Verdict – Gold 93 out of 100 Points

#3 – Old Forester 1870 Original Batch Whisky Review

According to Old Forester:

In 1870 George Garvin Brown created Old Forester on Louisville, KY’s, famous Whiskey Row. In honor of that milestone year in bourbon history, we have crafted a tribute – Old Forester 1870 Original Batch – the first expression in the Old Forester Whiskey Row series.

1870 Original Batch echoes George Garvin Brown’s original batching process. Back then, Brown batched barrels obtained from three distilleries to create a consistent flavor profile. To emulate that process today, we also select barrels from three warehouses, each barrel originating from a different day of production, with a different entry proof and a different age profile. The three expressions of Old Forester are then batched together and minimally filtered to craft Old Forester 1870 Original Batch.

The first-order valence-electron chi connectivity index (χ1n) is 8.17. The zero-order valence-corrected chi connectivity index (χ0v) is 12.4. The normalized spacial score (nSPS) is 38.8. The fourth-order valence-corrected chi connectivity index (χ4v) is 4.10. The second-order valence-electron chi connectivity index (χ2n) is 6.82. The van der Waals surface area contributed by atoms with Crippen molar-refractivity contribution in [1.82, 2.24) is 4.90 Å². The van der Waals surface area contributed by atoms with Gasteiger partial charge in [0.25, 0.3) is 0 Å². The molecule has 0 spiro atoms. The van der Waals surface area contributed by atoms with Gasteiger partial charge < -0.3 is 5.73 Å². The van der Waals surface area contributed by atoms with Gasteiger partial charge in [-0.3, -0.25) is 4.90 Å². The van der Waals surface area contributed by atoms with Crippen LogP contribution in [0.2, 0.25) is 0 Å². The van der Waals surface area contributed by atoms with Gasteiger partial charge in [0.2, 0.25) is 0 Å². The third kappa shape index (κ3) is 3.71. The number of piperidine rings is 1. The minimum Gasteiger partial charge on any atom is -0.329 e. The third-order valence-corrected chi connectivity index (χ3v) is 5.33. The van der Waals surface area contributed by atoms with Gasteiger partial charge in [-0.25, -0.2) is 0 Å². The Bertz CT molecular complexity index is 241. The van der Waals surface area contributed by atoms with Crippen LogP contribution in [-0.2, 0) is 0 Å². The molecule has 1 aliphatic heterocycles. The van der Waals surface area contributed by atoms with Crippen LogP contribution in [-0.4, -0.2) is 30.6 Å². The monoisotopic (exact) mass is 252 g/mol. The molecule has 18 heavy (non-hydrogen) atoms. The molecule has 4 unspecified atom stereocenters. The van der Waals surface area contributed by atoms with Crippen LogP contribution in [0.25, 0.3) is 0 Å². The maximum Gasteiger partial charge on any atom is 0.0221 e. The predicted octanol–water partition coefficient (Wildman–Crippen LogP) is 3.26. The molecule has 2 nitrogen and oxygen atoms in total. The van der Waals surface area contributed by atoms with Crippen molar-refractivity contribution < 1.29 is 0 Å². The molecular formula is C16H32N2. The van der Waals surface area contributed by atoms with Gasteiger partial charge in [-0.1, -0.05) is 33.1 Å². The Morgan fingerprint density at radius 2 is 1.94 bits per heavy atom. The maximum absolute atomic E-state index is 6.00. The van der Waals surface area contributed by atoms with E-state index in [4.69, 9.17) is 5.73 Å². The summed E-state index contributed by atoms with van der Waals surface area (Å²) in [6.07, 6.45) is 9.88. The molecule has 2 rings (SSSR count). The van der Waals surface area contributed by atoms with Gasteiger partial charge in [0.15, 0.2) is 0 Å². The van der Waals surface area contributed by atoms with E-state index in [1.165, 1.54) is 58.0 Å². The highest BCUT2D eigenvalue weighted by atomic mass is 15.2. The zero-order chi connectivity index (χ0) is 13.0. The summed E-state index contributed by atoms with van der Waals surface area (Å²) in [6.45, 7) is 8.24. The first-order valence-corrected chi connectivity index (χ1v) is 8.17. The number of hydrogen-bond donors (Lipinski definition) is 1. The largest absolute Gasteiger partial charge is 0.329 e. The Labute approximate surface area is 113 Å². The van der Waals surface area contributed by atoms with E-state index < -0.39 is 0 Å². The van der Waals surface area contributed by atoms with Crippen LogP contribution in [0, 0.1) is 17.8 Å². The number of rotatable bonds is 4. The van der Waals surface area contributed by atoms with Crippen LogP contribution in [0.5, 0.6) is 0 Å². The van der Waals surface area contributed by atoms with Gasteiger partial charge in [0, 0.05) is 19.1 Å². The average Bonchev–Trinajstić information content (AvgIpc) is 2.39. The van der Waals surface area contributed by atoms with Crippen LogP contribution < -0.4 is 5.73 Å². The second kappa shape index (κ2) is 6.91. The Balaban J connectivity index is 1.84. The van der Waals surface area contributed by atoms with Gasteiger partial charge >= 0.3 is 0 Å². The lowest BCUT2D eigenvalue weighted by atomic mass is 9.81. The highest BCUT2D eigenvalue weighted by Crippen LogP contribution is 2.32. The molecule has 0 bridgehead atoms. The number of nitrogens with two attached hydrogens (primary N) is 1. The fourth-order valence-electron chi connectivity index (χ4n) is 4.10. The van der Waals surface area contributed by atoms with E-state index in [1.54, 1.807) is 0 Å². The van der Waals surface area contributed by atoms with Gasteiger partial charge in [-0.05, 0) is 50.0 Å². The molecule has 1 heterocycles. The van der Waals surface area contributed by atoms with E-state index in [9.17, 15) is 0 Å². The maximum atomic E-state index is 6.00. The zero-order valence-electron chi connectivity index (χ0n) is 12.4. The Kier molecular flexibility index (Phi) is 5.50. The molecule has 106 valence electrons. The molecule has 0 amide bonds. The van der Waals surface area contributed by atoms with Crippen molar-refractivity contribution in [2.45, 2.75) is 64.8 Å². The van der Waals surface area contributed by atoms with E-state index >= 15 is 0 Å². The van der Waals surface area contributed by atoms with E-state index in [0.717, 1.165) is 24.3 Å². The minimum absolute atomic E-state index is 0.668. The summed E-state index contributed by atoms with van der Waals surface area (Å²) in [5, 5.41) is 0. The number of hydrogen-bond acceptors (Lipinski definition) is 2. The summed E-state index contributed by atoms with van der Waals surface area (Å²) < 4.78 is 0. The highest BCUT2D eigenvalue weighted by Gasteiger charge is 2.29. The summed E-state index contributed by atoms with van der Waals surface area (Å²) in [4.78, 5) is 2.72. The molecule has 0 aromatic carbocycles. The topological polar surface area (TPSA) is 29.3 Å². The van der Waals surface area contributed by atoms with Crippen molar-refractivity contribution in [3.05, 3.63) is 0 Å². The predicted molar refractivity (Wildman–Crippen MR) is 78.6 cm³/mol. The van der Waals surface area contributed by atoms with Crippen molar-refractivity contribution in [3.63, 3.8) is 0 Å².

Verdict – Silver 90 out of 100 Points

#4 – Old Forester 1897 Bottled in Bond Whisky Review

Old Forester 1897 Bottled in Bond
1897 Bottled in BondDetails
In the Bottle100 Proof
ABV50%
AgeNon Age Stated (NAS)
Mashbill72% Corn, 18% Rye, 10% Malted Barley
Suggested MSRP$48.99
DistilleryBrown Forman
ProsComplex Nose
ConsJust Lacked That Same Complexity on Palate
RatingSilver 88.6 out of 100 Points
InventoryPass for Me Based on Flavor Preference

According to Old Forester:

Old Forester 1897 Bottled in Bond is crafted to honor a watershed moment in bourbon history – the U.S. Bottled-in-Bond Act of 1897. This expression follows the Bottled in Bond standards that whisky must be aged in a federally bonded warehouse for at least four years, the product of one distillation season, one distiller and from one distillery and bottled at 100 Proof. The concept behind these regulations – the idea of ‘sealed in quality’ – was something Old Forester introduced in 1870, as America’s First Bottled Bourbon.

1897 offers good glass coverage with long legs. The color is copper.

Nose – 92 out of 100 Points

The nose reminds me of banana’s foster with a cinnamon note to finish. I also pick up some coffee bread and walnuts.